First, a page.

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Intentional sabotage believed to have disrupted decontamination at Fukushima plant


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(NaturalNews) The recent mysterious dumping of more than 200 tons of radioactive water into the basement of a building at the Fukushima Daiichi nuclear power plant in Japan has some crying "foul play." New reports suggest that international sabotage may be to blame for the "accidental" spillage, which is prompting calls for new security measures to be implemented at the stricken facility.

The plant's operator told NHK World that the dumping resulted from an alleged "mix-up over switches," which apparently sent the water into the wrong building. Normally, contaminated water at Fukushima is transferred to a special storage container prior to being delivered to a decontamination facility. But in this instance, the water was pumped into an open basement instead.

The Tokyo Electric Power Company (TEPCO), which owns the Fukushima plant, says it is currently investigating the situation to see what went wrong. Company spokesmen told the media that plant workers may have accidentally redirected the water into the basement when trying to turn on air conditioning units, resulting in four pumps that were supposed to be offline delivering the water to the wrong place.

But there is also the possibility that the incident was a deliberate act of sabotage, something TEPCO officials are considering. The company is currently interviewing plant workers in an attempt to solve this mystery, which is only fueling further contempt from local authorities who have had enough of its mismanagement of the cleanup process.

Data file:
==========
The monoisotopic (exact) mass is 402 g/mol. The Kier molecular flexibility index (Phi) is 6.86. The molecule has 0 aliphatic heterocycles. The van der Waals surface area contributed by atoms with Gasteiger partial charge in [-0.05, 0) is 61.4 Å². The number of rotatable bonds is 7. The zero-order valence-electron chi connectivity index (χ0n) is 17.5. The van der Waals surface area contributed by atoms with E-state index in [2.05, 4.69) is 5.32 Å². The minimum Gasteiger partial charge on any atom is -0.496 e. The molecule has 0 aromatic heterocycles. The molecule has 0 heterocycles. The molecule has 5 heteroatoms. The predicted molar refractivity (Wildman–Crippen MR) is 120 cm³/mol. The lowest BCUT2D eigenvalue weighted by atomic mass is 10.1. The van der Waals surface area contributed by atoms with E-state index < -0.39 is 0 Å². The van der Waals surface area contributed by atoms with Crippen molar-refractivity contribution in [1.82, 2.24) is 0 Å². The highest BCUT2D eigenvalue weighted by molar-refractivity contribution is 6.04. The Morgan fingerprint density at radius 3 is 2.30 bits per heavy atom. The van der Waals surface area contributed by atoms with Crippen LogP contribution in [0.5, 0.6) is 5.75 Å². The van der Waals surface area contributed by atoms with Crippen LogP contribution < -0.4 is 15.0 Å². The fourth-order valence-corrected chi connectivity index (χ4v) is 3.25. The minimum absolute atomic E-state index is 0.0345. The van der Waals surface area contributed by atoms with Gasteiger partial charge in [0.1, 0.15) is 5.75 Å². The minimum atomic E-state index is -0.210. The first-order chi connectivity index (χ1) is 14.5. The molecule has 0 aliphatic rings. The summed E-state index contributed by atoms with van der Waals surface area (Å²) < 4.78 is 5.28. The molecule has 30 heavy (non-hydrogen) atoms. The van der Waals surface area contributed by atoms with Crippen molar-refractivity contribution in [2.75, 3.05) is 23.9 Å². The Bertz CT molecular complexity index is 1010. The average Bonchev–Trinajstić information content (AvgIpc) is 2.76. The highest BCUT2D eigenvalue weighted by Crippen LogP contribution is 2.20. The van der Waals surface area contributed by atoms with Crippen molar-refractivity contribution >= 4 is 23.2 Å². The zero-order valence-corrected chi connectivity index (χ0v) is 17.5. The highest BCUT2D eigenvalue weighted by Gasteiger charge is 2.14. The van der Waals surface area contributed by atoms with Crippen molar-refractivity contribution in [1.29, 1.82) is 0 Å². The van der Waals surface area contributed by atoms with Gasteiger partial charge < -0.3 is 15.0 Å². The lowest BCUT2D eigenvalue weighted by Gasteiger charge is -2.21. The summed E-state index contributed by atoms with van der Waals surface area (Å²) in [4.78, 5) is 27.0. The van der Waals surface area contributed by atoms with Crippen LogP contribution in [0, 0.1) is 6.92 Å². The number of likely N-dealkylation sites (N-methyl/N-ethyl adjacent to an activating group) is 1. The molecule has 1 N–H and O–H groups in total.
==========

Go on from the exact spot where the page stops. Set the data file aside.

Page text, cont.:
"Someone did it on purpose," reads an English translation of a recent statement made by a TEPCO worker. "I'm convinced it was intentional."

Earlier contamination incident determined to be intentional

This is a much more likely scenario than the air conditioning excuse given by TEPCO, which is why local nuclear regulation authority commissioner Toyoshi Fuketa is calling for security cameras to be installed at the facility. Fuketa is also calling on TEPCO to come up with other preventive measures to avoid future breaches.

"It is probably not a human error," reads a Twitter "tweet" from the same worker. "In other words, someone did it on purpose."

Based on the immense volume of water dumped into the basement, experts say there is now 10 trillion becquerels per liter (Bq/l) of cesium, strontium and other radioactive materials that need to be remediated. Since the water was directly used to cool the damaged reactors, and had not yet been decontaminated, radiation levels are extremely high.

A similar "error" occurred back in February when more than 100 tons of radioactive water leaked from a containment tank at the site. Reports indicate that the valve responsible for the leak was deliberately opened, affirming the supposition that sabotage may be to blame. However, TEPCO officials claim they have not yet identified the culprit, and not everyone is convinced that malicious intent is to blame.

"I teach root cause analysis of accidents and incidents... [and] I am pretty skeptical that it was done on purpose, that it is the fault of one individual," wrote one ENENews.com commenter about the latest incident.

"The entire system is corrupt- the management plan, the procedures, the training, the supervision, the sharing of information, the risk assessments, the job hazard analyses and personal protective equipment choices, the marking and labeling of hazards, the medical surveillance, the communication of risk, the investigation of on site hazards and accidents... the entire system is a non system."

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